The style of pack has to be decided upon. Are we to have cardboard cartons, plastic drums, glass jars or a choice of two or more? A package may have a number of quite different functions to perform, including the following:
1. Protection. Fragile products (glassware, delicate equipment, many foodstuffs) need packaging that will resist crushing during transit or withstand shocks during handling. Others need protection against contamination, dust, light, heat and many other conditions;
2. Identification. Distributors and retail customers need to be able to identify the product readily, especially if there are many competitors (e.g. cigarettes) or many varieties (e.g. car accessories;
3. Display. Both individual packs and ‘outers’ may have to contribute to distinctive displays in shops or in cash-and-carry warehouses. Increasingly, there is little room available for display items as such, and packs often have to do the job. At the same time, the pack can carry through the brand-image in a compelling way;
These requirements may carry different emphases in different parts of the country, or in different types of outlet. Which factors then are to have top priority and how many different packs will be necessary to meet the minimum requirement?
Is the product to be packed and presented in stark simplicity or with frills and elaborations? What will this do to the price and are we to choose one of the options available or offer customers a choice? In some fields manufacturers offer a wide range of brands presenting slight variations on the same basic product. Cigarettes are a case in point. Each manufacturer has a wide variety of brands, which will vary in flavor, size, tipped or untipped, coupons or no coupons, style of packaging and other ways. Each one of these changes represents an additional item in the product range, and the product mix has to be carefully worked out to appeal to the maximum number of customers with the minimum of manufacturing, marketing and distribution complications.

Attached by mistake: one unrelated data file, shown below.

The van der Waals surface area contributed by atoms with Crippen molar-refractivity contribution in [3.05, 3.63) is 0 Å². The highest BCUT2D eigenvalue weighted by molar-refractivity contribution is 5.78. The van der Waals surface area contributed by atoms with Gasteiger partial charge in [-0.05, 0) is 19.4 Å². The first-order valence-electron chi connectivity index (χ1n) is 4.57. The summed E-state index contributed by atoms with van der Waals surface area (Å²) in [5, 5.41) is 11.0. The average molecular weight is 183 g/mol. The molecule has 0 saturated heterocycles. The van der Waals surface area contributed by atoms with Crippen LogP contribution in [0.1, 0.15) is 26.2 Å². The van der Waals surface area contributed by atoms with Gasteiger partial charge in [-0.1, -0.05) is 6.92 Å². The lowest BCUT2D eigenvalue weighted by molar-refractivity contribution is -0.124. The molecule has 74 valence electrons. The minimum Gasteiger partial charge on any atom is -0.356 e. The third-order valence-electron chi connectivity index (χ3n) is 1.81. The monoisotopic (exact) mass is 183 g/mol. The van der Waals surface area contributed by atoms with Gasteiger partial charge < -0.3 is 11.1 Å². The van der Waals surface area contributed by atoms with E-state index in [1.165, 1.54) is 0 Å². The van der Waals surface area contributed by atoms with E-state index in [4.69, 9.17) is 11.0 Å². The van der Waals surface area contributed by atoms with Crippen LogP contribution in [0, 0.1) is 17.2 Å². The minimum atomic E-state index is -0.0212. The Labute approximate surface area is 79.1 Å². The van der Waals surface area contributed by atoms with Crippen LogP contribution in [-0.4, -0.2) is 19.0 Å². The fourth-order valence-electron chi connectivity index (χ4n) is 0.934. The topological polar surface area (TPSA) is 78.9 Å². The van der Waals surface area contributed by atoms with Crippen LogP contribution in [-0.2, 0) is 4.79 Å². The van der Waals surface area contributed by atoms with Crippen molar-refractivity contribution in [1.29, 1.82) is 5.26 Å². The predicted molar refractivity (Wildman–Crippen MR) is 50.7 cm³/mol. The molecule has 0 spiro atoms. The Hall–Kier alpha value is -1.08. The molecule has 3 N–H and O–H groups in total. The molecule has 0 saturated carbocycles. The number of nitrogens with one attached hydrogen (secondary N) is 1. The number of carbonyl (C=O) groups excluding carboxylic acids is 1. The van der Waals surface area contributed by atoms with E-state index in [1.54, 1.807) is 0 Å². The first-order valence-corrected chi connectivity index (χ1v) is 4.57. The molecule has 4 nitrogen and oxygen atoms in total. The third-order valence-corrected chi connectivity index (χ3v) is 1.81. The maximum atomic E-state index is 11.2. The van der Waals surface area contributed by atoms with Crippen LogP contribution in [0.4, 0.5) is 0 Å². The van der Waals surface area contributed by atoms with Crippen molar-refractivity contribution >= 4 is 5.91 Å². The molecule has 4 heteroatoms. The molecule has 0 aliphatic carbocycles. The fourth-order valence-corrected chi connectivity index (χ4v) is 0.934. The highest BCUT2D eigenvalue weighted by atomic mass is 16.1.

D. Product Differentiation
One of the problems confronting marketing organizations is that very rarely do they have sole rights to a particular product. On the other hand, it is obviously desirable to be able to offer customers something that is unique, clearly different from anything else on the market. How does one do this with a product that is essentially exactly the same as everybody else’s? The answers are many, but brand-image, packaging and all the variables listed above represent ways in which this differentiation of product can be achieved. It is important to note that these are often key elements in the competitive fight.
We may expect competition to take place mainly through price, but there are two strong reasons why this is not the case.
First, to compete mainly through price could lead either to all competitors in a particular market eventually arriving once more at the same price (i.e., once again with no choice offered to customers), or to price competition, leading to damaging results for some, or perhaps all, of the competing companies. Second, price is only one of the factors influencing customer choice. It is not always the case that customers will look for the cheapest article that will meet their needs. They may be perfectly happy to pay a little more, even sometimes a lot more, for the product so packaged and presented that it appeals to their sense of visual appeal or just sense of fun.
So, research and development goes into finding slight product differences, which may give one product an ‘edge’ over the others. Cigarettes with tips, more tobacco or coupons; seeds in ‘harvest fresh’ packaging or made into pellets for easier sowing; chocolates ready-packed with gift wrapping; all these are examples of product differentiation. At the same time advertising and presentation can achieve similar results by creating a different brand-image offering greater appeal for more people.
write by Mitchell Sandson